Travellers to trial home isolation

PHOTO: ODT FILES
PHOTO: ODT FILES
A home-isolation trial for some business travellers has been welcomed as the "first crack" at reopening our borders, but a specialist warns it could mean little if the "long tail" of Auckland’s outbreak is not stamped out.

Prime Minister Jacinda Ardern said self-isolation was being considered as an option in advance of a highly vaccinated public.

Before the country got to that stage, a trial involving 150 fully vaccinated travellers who can bypass managed isolation and quarantine and isolate at home would start at the end of October and run for about six weeks.

It would be coupled with a testing and monitoring regime. Travellers would not be able to leave their homes, or have anyone else there unless they, too, had travelled as part of the same party.

Ms Ardern said she was also looking at shorter periods of isolation for some.

"All of this will help with the bottlenecks, which have kept our borders safe."

The announcement has been welcomed by Auckland Business Chamber chief executive Michael Barnett, who predicted businesses "locked in New Zealand or marooned overseas and locked out of MIQ will leap at the opportunity" to participate in the trial.

He predicted there would not be any setbacks as a result of the trial, even as Auckland still battled to eliminate the latest Delta outbreak.

"They have skin in the game and every business, especially the trailblazers of this trial, will want to show that they recognise that the ability to travel while New Zealand is living with restrictions to eliminate Covid is a privilege," he said.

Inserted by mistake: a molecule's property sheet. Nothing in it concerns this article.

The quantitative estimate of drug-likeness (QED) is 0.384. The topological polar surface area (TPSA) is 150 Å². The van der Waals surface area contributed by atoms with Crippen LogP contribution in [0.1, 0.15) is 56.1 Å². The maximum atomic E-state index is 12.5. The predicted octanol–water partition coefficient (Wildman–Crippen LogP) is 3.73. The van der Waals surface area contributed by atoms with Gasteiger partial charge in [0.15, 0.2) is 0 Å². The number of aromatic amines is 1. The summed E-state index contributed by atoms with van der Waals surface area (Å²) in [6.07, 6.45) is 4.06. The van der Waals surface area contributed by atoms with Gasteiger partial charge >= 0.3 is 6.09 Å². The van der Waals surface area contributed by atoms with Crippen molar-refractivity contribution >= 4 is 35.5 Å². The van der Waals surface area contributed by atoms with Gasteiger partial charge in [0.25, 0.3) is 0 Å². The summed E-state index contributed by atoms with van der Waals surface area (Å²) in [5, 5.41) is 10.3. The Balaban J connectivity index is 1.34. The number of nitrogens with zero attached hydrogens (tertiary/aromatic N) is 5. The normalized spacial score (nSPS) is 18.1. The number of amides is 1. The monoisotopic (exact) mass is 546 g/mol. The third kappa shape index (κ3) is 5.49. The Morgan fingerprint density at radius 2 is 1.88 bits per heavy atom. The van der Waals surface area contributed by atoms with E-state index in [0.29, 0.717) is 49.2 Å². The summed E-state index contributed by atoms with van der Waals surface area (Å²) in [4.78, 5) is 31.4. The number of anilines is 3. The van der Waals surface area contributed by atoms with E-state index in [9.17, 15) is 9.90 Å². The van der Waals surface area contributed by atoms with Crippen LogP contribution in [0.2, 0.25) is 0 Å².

University of Otago epidemiologist Prof Michael Baker said it was good to see the self-isolation trial under way, but he was cautious about how much could be learned from it.

"To really do a proper study you need to do it on a much bigger scale.

"The real question will be how it works when scaled up to tens of thousands of people."

He said low-risk regions to be involved could include Covid-free states in Australia, Taiwan, Hong Kong and mainland China.

The bigger question, though, would be how New Zealand was coping with the virus next year and if it was still circulating here, along with vaccination levels, Prof Baker said.

He said it was clear the virus was continuing to transmit among specific groups and there needed to be a much more targeted approach to stamping it out.

"We are on a knife edge at the moment."

Without a targeted approach, Auckland could be hovering between Level 2 and Level 3 for some time, he said.

The plan to reopen quarantine-free travel for recognised seasonal employer workers from the Pacific would start again with Vanuatu from early next month, Ms Ardern said.

All those taking part from Vanuatu, Samoa and Tonga would need at least one vaccine dose.

RSE workers would also have to isolate for seven days on arrival, but this did not need to be done at an MIQ facility.

Add a Comment

Our journalists are your neighbours

We are the South's eyes and ears in crucial council meetings, at court hearings, on the sidelines of sporting events and on the frontline of breaking news.

As our region faces uncharted waters in the wake of a global pandemic, Otago Daily Times continues to bring you local stories that matter.

We employ local journalists and photographers to tell your stories, as other outlets cut local coverage in favour of stories told out of Auckland, Wellington and Christchurch.

You can help us continue to bring you local news you can trust by becoming a supporter.

Become a Supporter